This story was first published by The Denver Gazette on 21 Jan 2024
Some tragedies affect us more profoundly than others. Elijah McClain’s death at the hands of police bothers me enormously because of its senselessness. After many months and with the cops’ obscene texting in mind, I often wonder what they say to each other now?
Previously, I contrasted the results of two paramedic groups’ work. We summoned paramedics to help us with a jogger whose heart had stopped. Our jogger was saved. I compared them to paramedics called in by cops to help “control” Elijah McClain. I inferred that McClain’s death was caused by ketamine injection. But now I wonder if his death wasn’t more complicated, involving not just the paramedics and the cops but also the 911 callers. Nonetheless, it is to the cops, who had absolutely no cause or reason to accost or subdue McClain, that the greatest responsibility lies.
Still, the sequence of events is important. McClain’s 911 call came from a convenience store where he’d bought iced tea. The 911 dispatcher, Debra Furler, entered, “suspicious person” into a computer system that police officers and dispatchers see. The subject was not a danger to himself or to others, she said. But it was from that call, two officers went to deal with the “suspicious person” — Elijah McClain. “Assault on police officer,” would later be added to the entry by police Capt. Stephen Redfearn.
It’s unclear if most 911 dispatchers are fully aware that many 911 calls don’t always end up helping. About 240 million calls are made each year in America; most aren’t emergencies. The public should know that far too many 911 calls lead to dire consequences, sometimes including death, to themselves, or loved ones.
The Washington Post database shows 9,260 people have been killed by police since 2015. A disproportionate share were Black. It’s not clear how many resulted from 911 calls.
The Academy of Criminal Justice Sciences studied 4.3 million calls, finding that 16.8% were traffic related; 16.2% were “disorder,” 12.8% were about suspicion that crime might be committed or it had happened; 6.4% calls were for violent incidents, and the least of all — 1.65% for mental health incidents. Police responded to a large number of calls, like McClain’s, that they’re poorly trained and unequipped to manage.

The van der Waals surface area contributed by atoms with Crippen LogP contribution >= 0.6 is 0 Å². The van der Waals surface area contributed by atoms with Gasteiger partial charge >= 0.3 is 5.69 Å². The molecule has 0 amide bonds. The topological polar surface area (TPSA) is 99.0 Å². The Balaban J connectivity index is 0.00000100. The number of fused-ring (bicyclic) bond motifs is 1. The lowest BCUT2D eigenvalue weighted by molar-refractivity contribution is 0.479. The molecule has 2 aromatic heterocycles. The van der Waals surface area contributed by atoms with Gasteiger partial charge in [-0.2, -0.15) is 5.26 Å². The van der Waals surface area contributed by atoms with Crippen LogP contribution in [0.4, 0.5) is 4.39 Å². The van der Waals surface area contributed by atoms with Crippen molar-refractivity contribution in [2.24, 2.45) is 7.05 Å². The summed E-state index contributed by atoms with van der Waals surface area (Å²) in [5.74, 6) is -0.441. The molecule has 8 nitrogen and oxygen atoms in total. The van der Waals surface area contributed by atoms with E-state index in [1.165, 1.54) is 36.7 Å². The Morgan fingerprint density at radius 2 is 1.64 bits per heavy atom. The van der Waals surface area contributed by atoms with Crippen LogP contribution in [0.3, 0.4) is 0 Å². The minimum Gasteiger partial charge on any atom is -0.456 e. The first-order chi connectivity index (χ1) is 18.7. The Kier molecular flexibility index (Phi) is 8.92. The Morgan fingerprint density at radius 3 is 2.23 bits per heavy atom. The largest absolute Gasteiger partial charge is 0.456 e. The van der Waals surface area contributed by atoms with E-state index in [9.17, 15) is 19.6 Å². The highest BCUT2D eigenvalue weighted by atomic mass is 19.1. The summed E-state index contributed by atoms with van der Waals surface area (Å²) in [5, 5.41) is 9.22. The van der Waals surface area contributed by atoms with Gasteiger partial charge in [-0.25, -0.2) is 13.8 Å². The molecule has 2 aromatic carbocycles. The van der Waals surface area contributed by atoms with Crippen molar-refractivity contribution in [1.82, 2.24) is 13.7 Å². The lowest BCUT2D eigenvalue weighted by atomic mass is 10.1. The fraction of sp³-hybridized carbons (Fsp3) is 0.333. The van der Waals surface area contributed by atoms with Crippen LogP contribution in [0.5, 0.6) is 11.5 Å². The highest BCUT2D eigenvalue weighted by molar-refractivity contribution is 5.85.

Because of inherent suspicion and animosity, American policing in certain neighborhoods is risky. Reduction of contact between Blacks and White police would be ideal but is unlikely to occur any time soon. Certainly for McClain, the report of “suspicious person” resulted in a deadly confrontation with two and then four very enthusiastic cops.
What comes across upon analyzing police confrontations with Black people is the cops’ snap-judgment response, most often violent and deadly as happened to McClain. One can only surmise that a certain mental reaction is triggered once cops encounter Black people. I don’t know what it is but suspect it’s a brew of fear, suspicion and hatred.
To watch George Floyd being killed, and to imagine McClain amid the slow dimming of his life, is to wonder about the darkness and cruelty of some human hearts.
As in many professions and disciplines, good training and responsible supervision are necessary for a better police force.
It is hard to say if McClain would have survived the aggressive police onslaught. An asthmatic youth, taken down with several carotid control holds, handcuffed, vomiting and probably aspirating his vomit would quickly asphyxiate. He was doomed.
The paramedics’ mistake was to bow to the cops’ demand that ketamine be given. Police orders are given to be obeyed. As someone pointed out, rare is the time when health care providers in health care settings are punished for similar complications. There must be a separation between law enforcement and paramedics, who need more “protection.”
The paramedics’ shortcoming was not doing a quick evaluation of McClain and not considering him as a patient who needed care and not being controlled. For these two paramedics, I feel we should have been more lenient. In my opinion their employers gave them an impossible task, especially if they were aware that over 900 ketamine injections by paramedics had resulted in 17% complications. Do they bear responsibility? I wonder.
It is hard to categorically say how they should have been treated by the court. Their misfortune was to meet “men of action,” which was tragic for McClain and for their professional lives and future.
Pius Kamau, M.D., a retired general surgeon, is president of the Aurora-based Africa America Higher Education Partnerships (AAHEP); co-founder of the Africa Enterprise Group, and an activist for minority students’ STEM education. He is a National Public Radio commentator, a Huffington Post blogger, a past columnist for Denver dailies, and is featured on the podcast, “Never Again.”